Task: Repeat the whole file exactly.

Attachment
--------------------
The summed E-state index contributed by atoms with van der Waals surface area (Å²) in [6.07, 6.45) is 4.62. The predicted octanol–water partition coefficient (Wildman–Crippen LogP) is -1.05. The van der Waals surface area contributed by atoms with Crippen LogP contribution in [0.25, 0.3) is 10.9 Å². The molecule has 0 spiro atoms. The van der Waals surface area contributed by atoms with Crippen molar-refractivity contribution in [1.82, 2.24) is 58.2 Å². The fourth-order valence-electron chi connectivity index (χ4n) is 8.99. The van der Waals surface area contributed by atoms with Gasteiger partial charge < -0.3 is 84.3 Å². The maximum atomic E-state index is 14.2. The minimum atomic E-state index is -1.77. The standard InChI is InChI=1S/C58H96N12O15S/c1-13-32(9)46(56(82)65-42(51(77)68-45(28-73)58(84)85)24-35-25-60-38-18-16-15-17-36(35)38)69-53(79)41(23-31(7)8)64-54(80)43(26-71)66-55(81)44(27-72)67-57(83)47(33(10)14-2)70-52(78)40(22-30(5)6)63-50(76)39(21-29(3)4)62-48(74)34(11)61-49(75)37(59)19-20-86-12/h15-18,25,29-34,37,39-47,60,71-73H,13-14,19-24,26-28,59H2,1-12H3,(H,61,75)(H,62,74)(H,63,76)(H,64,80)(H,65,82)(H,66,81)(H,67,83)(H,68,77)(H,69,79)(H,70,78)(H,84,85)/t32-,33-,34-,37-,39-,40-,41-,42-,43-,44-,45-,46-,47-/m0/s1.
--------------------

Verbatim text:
The summed E-state index contributed by atoms with van der Waals surface area (Å²) in [6.07, 6.45) is 4.62. The predicted octanol–water partition coefficient (Wildman–Crippen LogP) is -1.05. The van der Waals surface area contributed by atoms with Crippen LogP contribution in [0.25, 0.3) is 10.9 Å². The molecule has 0 spiro atoms. The van der Waals surface area contributed by atoms with Crippen molar-refractivity contribution in [1.82, 2.24) is 58.2 Å². The fourth-order valence-electron chi connectivity index (χ4n) is 8.99. The van der Waals surface area contributed by atoms with Gasteiger partial charge < -0.3 is 84.3 Å². The maximum atomic E-state index is 14.2. The minimum atomic E-state index is -1.77. The standard InChI is InChI=1S/C58H96N12O15S/c1-13-32(9)46(56(82)65-42(51(77)68-45(28-73)58(84)85)24-35-25-60-38-18-16-15-17-36(35)38)69-53(79)41(23-31(7)8)64-54(80)43(26-71)66-55(81)44(27-72)67-57(83)47(33(10)14-2)70-52(78)40(22-30(5)6)63-50(76)39(21-29(3)4)62-48(74)34(11)61-49(75)37(59)19-20-86-12/h15-18,25,29-34,37,39-47,60,71-73H,13-14,19-24,26-28,59H2,1-12H3,(H,61,75)(H,62,74)(H,63,76)(H,64,80)(H,65,82)(H,66,81)(H,67,83)(H,68,77)(H,69,79)(H,70,78)(H,84,85)/t32-,33-,34-,37-,39-,40-,41-,42-,43-,44-,45-,46-,47-/m0/s1.